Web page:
There was still snow on a handful of snow-covered sites, but the trail to the lake was all dry. The final half mile to a mile was in the snow to get to Panorama Ridge, but nothing tricky.

Elfin Lakes

Elfin Lakes trail is a sensational and demanding hike that takes you to two beautiful alpine lakes surrounded by jagged peaks. The trail is approximately 22 km (13.7 miles) round trip and takes about 7 hours to complete. Be prepared for a steep ascent to reach the lakes toward the end.

Along the trail, you will walk through dense forests, cross over several bridges, and walk along a stunning ridgeline with breathtaking views of the surrounding mountains and valleys.

The trail culminates at the two alpine lakes, where you can take a break and enjoy the peaceful surroundings. Keep an eye out for wildlife, as this area is home to various animals, including bears, deer, and marmots.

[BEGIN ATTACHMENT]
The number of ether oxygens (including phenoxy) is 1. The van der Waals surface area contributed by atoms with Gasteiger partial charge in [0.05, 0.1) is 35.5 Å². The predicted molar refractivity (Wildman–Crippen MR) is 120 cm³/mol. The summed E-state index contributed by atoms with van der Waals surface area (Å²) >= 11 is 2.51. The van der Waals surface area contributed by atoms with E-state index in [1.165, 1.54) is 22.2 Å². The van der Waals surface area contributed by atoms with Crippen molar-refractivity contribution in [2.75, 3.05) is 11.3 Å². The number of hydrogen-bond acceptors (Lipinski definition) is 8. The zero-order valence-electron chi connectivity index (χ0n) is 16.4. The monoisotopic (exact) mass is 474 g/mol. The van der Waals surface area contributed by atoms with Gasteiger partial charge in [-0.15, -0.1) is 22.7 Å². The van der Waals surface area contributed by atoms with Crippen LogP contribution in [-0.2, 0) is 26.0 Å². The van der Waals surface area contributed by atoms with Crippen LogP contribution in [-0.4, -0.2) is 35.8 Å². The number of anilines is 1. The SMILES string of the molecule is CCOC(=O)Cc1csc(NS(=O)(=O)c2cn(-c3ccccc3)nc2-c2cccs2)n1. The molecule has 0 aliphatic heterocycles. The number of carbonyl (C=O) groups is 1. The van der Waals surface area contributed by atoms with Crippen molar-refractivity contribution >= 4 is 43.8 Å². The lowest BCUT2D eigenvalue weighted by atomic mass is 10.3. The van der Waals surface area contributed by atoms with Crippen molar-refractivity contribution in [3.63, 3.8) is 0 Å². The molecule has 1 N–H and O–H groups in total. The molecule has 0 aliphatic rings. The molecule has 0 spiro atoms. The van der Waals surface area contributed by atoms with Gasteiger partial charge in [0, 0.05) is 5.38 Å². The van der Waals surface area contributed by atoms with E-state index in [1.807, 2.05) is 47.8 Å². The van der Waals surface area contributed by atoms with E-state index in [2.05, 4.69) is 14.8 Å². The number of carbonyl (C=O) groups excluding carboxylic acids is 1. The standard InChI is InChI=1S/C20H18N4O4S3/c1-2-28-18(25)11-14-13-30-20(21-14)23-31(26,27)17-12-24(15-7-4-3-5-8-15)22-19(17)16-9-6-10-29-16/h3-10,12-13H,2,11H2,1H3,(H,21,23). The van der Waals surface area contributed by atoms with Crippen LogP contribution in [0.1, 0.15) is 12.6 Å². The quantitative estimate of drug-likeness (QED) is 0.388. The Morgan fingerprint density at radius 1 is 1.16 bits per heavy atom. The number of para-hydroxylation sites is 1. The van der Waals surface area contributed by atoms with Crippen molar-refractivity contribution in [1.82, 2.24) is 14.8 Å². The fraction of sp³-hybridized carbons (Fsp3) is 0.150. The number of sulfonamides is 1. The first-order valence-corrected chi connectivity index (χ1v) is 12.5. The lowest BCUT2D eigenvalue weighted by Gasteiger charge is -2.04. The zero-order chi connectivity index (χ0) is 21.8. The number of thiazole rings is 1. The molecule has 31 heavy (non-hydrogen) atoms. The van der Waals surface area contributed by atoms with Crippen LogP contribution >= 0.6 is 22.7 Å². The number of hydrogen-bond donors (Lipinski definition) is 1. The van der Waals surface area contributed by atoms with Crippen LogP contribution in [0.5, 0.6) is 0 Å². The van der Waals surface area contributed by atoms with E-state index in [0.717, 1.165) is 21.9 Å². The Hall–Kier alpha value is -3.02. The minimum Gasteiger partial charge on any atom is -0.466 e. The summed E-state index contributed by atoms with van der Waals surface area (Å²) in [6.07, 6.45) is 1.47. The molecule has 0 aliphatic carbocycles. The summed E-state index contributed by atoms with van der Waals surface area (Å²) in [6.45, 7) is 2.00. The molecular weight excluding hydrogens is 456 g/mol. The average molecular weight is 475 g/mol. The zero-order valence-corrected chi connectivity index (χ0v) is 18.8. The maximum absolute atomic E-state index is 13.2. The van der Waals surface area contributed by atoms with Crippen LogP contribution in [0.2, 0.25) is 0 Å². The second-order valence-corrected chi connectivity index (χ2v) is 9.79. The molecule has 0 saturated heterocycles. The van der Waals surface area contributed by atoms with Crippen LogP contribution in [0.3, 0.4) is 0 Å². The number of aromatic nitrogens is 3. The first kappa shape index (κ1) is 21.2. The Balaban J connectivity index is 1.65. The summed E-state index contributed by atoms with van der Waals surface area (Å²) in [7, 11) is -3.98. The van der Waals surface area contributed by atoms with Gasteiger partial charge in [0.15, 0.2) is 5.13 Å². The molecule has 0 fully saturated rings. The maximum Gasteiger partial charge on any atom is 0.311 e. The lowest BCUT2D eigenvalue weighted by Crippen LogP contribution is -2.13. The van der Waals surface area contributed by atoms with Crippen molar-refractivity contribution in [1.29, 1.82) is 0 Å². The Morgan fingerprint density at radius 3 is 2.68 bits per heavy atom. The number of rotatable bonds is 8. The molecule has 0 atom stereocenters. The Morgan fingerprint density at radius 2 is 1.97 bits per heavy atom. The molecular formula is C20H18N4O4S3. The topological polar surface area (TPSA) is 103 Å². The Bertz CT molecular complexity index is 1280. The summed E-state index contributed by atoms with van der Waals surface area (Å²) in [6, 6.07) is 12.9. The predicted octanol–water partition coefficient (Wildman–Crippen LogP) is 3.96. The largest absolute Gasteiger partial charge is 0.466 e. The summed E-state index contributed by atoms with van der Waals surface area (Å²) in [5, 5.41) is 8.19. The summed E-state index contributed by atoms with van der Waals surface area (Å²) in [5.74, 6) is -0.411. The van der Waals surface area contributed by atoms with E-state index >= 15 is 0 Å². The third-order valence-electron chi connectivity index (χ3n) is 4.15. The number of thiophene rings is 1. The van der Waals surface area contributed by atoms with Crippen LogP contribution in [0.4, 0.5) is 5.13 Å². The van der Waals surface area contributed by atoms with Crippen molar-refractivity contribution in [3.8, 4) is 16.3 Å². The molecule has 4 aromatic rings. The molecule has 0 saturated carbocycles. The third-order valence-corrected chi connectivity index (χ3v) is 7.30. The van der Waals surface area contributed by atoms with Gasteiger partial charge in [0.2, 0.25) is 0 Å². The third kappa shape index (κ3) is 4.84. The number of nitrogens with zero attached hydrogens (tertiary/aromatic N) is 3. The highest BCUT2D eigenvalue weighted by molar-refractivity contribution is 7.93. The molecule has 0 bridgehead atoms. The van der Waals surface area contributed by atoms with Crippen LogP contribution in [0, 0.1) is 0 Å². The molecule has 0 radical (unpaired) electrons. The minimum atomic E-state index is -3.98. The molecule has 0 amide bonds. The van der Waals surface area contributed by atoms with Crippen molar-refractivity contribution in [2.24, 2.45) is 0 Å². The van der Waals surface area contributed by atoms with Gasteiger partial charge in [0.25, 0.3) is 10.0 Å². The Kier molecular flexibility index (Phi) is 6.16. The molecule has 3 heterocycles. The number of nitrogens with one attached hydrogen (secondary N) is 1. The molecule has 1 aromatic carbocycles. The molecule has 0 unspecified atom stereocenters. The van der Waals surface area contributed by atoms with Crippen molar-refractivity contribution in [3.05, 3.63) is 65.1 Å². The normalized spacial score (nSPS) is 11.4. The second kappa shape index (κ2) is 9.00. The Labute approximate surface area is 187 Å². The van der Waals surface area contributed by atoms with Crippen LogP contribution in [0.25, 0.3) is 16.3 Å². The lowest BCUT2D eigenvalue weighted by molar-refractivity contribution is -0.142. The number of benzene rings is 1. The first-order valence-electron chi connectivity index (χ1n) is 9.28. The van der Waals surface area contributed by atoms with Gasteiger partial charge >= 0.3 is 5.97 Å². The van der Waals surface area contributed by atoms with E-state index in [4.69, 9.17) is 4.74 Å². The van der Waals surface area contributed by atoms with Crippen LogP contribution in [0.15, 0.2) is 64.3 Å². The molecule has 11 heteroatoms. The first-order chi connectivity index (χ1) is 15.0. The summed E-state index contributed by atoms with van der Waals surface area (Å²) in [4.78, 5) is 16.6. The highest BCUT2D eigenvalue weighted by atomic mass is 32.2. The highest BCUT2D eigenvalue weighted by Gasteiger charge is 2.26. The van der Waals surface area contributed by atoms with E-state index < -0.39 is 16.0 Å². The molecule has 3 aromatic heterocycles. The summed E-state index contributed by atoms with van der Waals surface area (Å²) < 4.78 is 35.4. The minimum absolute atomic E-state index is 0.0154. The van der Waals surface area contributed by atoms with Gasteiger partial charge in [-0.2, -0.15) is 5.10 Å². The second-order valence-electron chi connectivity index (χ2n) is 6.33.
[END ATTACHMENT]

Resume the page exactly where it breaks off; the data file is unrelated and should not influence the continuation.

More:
Alexander Falls

alexander falls near whistler british columbia
Photo Credit: Alec Sills-Trausch

A short walk from the parking lot will give you a direct view of Alexander Falls. This is perfect for a quick detour or add-on to your previously booked plans. In winter, the waterfall can freeze, making for a great winter wonderland excursion.

There are also a few picnic tables here that would make for a great lunch spot. Plus, it’s just before the old Olympic Village. We took 5 minutes to drive through, and there’s a campground inside that might not be well known.

Cheakamus Lake and River Trail

The Cheakamus Lake trail is a beautiful and relatively easy hike that takes you to a crystal-clear lake surrounded by peaks and deep green forests. The trail is approximately 7.8 km (4.8 miles) round trip and takes about 3 hours to complete with moderate elevation gain. This trail is an excellent option for families or those who want a more relaxed hike.